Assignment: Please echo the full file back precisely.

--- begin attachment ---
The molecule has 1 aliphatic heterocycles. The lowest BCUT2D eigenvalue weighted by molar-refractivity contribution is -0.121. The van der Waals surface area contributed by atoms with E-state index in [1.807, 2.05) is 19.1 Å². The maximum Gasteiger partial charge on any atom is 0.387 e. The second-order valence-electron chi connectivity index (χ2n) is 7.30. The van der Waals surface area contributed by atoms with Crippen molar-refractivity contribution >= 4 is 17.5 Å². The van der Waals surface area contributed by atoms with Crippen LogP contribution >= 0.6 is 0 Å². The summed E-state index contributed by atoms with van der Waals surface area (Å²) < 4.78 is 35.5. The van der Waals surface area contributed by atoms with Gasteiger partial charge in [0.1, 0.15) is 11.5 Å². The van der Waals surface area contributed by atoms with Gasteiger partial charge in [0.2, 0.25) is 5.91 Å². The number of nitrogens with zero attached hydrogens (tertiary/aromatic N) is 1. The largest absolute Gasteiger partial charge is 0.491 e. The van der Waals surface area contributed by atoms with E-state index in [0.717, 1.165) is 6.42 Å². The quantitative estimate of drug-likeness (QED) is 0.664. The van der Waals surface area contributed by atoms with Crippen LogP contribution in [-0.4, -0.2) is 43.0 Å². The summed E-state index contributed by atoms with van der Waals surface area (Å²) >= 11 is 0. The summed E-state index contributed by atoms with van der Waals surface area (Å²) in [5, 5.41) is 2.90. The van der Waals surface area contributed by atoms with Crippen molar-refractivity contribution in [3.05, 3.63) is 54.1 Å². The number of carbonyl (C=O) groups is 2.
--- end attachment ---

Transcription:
The molecule has 1 aliphatic heterocycles. The lowest BCUT2D eigenvalue weighted by molar-refractivity contribution is -0.121. The van der Waals surface area contributed by atoms with E-state index in [1.807, 2.05) is 19.1 Å². The maximum Gasteiger partial charge on any atom is 0.387 e. The second-order valence-electron chi connectivity index (χ2n) is 7.30. The van der Waals surface area contributed by atoms with Crippen molar-refractivity contribution >= 4 is 17.5 Å². The van der Waals surface area contributed by atoms with Crippen LogP contribution >= 0.6 is 0 Å². The summed E-state index contributed by atoms with van der Waals surface area (Å²) < 4.78 is 35.5. The van der Waals surface area contributed by atoms with Gasteiger partial charge in [0.1, 0.15) is 11.5 Å². The van der Waals surface area contributed by atoms with Gasteiger partial charge in [0.2, 0.25) is 5.91 Å². The number of nitrogens with zero attached hydrogens (tertiary/aromatic N) is 1. The largest absolute Gasteiger partial charge is 0.491 e. The van der Waals surface area contributed by atoms with E-state index in [0.717, 1.165) is 6.42 Å². The quantitative estimate of drug-likeness (QED) is 0.664. The van der Waals surface area contributed by atoms with Crippen LogP contribution in [-0.4, -0.2) is 43.0 Å². The summed E-state index contributed by atoms with van der Waals surface area (Å²) >= 11 is 0. The summed E-state index contributed by atoms with van der Waals surface area (Å²) in [5, 5.41) is 2.90. The van der Waals surface area contributed by atoms with Crippen molar-refractivity contribution in [3.05, 3.63) is 54.1 Å². The number of carbonyl (C=O) groups is 2.